Hoary v. Lowe

Annotate this Case

734 P.2d 154 (1987)

James Kevin HOARY, Plaintiff-Appellant, v. Thomas G. LOWE, Defendant-Appellee.

No. 85CA0877.

Colorado Court of Appeals, Div. II.

January 29, 1987.

Kevin Z. Shine, P.C., Kevin Z. Shine, Denver, Law Offices of James R. Vassilos, James R. Vassilos, Chicago, Ill., for plaintiff-appellant.

Dickinson, Herrick-Stare & Hibschweiler, P.C., Gilbert A. Dickinson, Denver, for defendant-appellee.

STERNBERG, Judge.

The plaintiff, James Kevin Hoary, sued the defendant, Thomas G. Lowe, for medical malpractice. The trial court granted defendant's motion for summary judgment on the grounds that reasonable persons could not differ regarding the facts which govern application of the two-year statute of limitations then in effect, Colo.Sess. Laws 1977, ch. 198, § 1, § 13-80-105(1) at 816. Plaintiff appeals contending that the two-year statute should not have been applied. We do not address this contention, but hold that the three-year repose provision of the above statute of limitations, which was then in effect, does bar his claim. We therefore affirm.

Plaintiff sustained injuries in an automobile accident in October of 1980, as a consequence of which the defendant performed surgery on him. Rods were inserted in the plaintiff's back in the course of this operation. A year later, plaintiff noted a deformity in his back and consulted with other physicians who told him, in late November 1981, that the rods had broken and should be removed. Surgery was performed to remove them in January of 1982. Plaintiff first consulted an attorney regarding this case in March of 1982, but suit was not filed until January 5, 1984.

*155 Plaintiff asserts that the record does not support the trial court's conclusion that no genuine issue of fact existed regarding when the plaintiff knew or should have known the cause of his injuries, so as to begin the two-year statute of limitations running. See Mastro v. Brodie, 682 P.2d 1162 (Colo.1984). Assuming without deciding the correctness of that assertion, we agree with the defendant's contention urged in the summary judgment motion that the date plaintiff knew or should have known the cause of his injuries is irrelevant because the action is barred by the three-year repose provision of the statute in effect at the time plaintiff's action was filed.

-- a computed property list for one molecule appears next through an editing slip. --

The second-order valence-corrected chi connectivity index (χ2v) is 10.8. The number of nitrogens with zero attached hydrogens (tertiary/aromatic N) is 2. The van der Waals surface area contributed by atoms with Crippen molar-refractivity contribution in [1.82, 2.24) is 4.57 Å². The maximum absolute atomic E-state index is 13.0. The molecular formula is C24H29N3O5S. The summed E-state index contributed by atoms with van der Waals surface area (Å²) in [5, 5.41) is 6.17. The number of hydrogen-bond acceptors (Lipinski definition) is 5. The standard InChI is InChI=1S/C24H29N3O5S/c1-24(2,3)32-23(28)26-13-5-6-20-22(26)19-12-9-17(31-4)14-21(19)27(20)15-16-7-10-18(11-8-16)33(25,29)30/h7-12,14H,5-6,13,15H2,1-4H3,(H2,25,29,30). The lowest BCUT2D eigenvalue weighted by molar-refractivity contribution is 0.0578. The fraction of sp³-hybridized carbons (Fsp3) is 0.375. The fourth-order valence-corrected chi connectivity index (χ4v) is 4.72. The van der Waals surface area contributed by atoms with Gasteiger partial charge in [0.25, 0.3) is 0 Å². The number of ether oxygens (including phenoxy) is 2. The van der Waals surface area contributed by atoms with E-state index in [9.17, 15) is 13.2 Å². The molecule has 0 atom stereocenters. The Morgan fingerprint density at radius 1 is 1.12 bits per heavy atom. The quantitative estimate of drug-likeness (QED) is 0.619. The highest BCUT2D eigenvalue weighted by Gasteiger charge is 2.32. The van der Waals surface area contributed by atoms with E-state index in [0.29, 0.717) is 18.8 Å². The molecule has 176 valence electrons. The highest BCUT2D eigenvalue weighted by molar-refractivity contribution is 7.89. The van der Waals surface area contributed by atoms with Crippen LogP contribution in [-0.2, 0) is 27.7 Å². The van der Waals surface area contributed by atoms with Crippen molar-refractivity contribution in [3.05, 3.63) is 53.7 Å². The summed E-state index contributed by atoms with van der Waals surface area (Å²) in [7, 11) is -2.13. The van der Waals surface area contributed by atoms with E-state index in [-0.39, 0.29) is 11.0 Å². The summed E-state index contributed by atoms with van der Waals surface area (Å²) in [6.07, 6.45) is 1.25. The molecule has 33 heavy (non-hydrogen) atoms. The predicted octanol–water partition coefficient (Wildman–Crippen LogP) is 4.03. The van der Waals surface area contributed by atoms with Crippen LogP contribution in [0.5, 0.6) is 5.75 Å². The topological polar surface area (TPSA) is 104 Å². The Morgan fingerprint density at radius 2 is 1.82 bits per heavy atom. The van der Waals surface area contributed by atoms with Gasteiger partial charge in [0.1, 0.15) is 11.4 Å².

Colo.Sess.Laws 1977, ch. 198 § 1, § 13-80-105(1) provides:

"In no event may such action be instituted more than three years after the act or omission which gave rise thereto, subject to the following exceptions: (a) ... the act or omission ... was knowingly concealed by the person committing such act or omission, or if such act or omission consisted of leaving an unauthorized foreign object in the body of the patient...." (emphasis added)

Concluding that it was unconstitutional to grant an exception to "knowing concealment" and "foreign object" claimants, but not to those who based their claim on negligent misdiagnosis, the supreme court adopted an additional exception to the statute of repose in Austin v. Litvak, 682 P.2d 41 (Colo.1984).

The essence of plaintiff's complaint is negligent treatment. In response to defendant's motion for summary judgment, the plaintiff argued that his case involved an unauthorized foreign object, knowing concealment, and negligent diagnosis.

Under the supreme court's definition in Austin v. Litvak, supra, the rods placed in plaintiff's body by the defendant were not, as a matter of law, "unauthorized foreign objects" within the meaning of the statute. In that case, the court held that the statutory exception referred to "an object left inadvertently in the patient's body and which has no therapeutic or diagnostic purpose or effect." Plaintiff's complaint alleged that plaintiff was advised by the defendant to undergo surgery to insert the rods in order to remedy an unstable fracture sublaxation. Hence, the rods were not left inadvertently in plaintiff's body, but rather placed there with plaintiff's knowledge for a therapeutic purpose.

When the defendant raised the statute of limitations as an affirmative defense, it was incumbent upon the plaintiff to come forward with facts sufficient to invoke any knowing concealment or negligent misdiagnosis exceptions to the statute. Austin v. Litvak, supra. Rather than doing so, he raised these issues by means of conclusory allegations in his response to defendant's motion for summary judgment. Unverified allegations in pleadings are insufficient to establish a genuine issue of fact as to these exceptions. Austin v. Litvak, supra.

Accordingly, we conclude that, as a matter of law, none of the exceptions to the repose provision of the statute of limitations are pertinent to plaintiff's claim and that, therefore, his claim is barred by that statute.

The summary judgment in favor of defendant is affirmed.

SMITH and KELLY, JJ., concur.